The schoolboy, who is aged 14, was on a trip with his class from Leeds to the Molltaler Gletscher resort in the Austrian Alps. At the top of the 10,242-foot tall mountain Scharek, he decided to take a selfie. After stepping backwards, though, he found himself slipping and falling 1,640 feet.
The boy lucily escaped with only bumps and bruises, reported The Mirror , thanks to his falling at the relatively gentle angle of 40 degrees.
“He remained in contact with the slope, almost certainly saving his life,” one emergency rescue spokesman told the paper. “It was certainly a miracle for him.”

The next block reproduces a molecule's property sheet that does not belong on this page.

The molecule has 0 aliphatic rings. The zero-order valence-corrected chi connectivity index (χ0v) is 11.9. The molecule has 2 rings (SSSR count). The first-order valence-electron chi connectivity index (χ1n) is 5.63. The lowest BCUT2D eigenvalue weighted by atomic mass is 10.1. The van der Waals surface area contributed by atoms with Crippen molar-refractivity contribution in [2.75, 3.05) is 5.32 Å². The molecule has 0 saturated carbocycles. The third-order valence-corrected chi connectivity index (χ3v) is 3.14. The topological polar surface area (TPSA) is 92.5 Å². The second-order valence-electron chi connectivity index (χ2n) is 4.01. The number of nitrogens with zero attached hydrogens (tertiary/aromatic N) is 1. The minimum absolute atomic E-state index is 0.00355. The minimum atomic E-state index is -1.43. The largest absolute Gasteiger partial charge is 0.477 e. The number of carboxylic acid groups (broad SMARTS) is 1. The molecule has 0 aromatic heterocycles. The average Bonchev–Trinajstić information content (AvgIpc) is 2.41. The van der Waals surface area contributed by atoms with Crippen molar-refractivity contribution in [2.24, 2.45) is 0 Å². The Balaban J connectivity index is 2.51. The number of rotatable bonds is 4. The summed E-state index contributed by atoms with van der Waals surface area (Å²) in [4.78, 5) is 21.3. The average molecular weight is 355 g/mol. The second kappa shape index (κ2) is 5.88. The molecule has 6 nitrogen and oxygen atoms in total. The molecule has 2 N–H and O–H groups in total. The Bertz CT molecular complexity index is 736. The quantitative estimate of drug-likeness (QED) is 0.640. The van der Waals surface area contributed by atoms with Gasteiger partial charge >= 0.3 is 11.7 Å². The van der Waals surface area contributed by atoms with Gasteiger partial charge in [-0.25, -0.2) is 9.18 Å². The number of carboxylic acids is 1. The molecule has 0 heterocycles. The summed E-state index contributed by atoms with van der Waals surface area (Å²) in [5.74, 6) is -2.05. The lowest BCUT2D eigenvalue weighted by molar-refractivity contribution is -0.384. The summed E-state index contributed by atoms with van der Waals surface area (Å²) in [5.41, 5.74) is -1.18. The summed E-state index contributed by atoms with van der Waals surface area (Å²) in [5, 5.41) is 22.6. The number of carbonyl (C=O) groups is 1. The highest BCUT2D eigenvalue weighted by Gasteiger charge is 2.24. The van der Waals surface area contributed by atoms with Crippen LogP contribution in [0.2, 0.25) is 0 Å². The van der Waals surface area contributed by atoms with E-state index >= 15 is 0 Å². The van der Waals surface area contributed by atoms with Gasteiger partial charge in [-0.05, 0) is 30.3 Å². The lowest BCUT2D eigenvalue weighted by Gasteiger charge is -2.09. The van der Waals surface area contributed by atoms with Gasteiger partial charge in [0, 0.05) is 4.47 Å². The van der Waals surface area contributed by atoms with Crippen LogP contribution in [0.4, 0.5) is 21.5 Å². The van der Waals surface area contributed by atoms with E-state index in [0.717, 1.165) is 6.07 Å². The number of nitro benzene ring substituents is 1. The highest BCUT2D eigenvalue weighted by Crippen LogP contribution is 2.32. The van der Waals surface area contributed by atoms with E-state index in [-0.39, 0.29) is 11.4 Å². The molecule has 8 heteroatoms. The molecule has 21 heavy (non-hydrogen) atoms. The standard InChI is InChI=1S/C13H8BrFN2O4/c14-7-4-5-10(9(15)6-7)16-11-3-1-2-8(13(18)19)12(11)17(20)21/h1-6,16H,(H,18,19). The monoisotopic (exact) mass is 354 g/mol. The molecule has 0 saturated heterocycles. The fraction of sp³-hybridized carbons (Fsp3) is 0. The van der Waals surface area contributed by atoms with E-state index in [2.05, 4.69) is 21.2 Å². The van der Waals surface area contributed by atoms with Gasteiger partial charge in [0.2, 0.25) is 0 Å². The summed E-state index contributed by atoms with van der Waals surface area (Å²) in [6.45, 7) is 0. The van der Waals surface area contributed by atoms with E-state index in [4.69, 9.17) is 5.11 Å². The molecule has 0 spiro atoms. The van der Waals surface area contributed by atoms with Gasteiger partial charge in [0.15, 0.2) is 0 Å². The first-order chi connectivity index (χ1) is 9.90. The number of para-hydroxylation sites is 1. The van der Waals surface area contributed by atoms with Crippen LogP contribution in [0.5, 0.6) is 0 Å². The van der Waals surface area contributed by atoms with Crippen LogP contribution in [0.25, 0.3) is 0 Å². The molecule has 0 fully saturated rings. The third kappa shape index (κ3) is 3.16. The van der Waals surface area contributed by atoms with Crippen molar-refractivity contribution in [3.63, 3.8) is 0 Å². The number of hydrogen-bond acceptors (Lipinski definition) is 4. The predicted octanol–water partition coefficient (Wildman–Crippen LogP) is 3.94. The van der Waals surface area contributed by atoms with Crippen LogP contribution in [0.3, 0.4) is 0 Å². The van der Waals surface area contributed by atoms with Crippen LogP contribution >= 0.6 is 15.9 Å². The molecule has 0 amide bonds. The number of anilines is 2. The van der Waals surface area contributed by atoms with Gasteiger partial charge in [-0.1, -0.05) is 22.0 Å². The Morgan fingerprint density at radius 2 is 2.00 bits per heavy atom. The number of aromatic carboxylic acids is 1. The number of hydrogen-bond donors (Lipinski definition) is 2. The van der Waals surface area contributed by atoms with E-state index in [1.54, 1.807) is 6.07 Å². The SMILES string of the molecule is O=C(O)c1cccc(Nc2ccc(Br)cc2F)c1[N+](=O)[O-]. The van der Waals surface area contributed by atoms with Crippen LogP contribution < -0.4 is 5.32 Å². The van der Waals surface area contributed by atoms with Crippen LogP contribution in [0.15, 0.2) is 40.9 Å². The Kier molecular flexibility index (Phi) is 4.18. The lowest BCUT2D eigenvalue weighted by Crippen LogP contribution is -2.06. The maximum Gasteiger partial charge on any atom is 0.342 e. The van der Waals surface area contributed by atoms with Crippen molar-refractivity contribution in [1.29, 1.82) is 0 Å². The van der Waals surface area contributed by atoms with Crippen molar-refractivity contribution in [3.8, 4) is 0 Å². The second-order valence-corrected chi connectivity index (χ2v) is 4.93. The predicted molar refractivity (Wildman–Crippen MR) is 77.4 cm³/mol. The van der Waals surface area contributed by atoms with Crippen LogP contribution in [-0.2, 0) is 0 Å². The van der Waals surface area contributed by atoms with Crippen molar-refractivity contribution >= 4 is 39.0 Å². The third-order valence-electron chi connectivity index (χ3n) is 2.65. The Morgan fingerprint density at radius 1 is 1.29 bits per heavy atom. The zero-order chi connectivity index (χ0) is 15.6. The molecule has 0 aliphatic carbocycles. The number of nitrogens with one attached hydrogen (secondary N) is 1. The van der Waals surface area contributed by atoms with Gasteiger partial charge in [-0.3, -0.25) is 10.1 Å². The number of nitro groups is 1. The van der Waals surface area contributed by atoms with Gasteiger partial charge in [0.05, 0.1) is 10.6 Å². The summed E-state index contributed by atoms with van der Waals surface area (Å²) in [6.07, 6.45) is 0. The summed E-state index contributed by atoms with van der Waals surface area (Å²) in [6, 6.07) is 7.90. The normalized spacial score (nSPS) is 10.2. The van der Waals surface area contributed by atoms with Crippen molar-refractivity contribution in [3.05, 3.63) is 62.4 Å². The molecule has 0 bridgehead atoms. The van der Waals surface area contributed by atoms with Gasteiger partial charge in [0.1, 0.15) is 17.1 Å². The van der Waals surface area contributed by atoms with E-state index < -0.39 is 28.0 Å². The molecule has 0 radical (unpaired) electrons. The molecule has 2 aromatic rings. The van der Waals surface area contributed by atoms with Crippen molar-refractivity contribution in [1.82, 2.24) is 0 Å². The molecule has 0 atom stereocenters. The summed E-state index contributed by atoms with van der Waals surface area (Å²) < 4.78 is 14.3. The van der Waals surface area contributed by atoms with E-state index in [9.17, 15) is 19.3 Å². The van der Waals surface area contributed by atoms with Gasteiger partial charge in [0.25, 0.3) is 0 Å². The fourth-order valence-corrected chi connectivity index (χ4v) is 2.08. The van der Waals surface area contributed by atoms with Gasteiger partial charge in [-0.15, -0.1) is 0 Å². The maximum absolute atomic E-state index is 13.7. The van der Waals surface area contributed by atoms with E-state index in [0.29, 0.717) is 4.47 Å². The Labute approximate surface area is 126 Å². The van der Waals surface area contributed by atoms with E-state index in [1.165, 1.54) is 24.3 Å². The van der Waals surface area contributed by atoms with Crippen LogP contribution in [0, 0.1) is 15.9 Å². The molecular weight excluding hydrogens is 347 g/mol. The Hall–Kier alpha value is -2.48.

He is not alone, though: The Telegraph reports that a second selfie-related incident took place within the past week in Wyoming, where a 28-year-old Australian skier ducked under a boundary rope to take a coop photo – only to fall 1,000 feet. He also survived.
The trend arrives hot on the heels of research by law firm Irwin Mitchell, which found that more than half (52 per cent) of the injuries sustained on skiing holidays by Brits happened while not skiing on the slopes at all.
15.2 per cent of accidents taking place involving a ski lift, says the firm,
When skiing, respondents cited factors that caused their accidents as going too fast on the slopes (27.5 per cent), a lack of experience, practice or training (23.5 per cent), fault of another skier/snowboarder (20.3 per cent), collision with another skier/snowboarder (17 per cent) or bad terrain (17 per cent).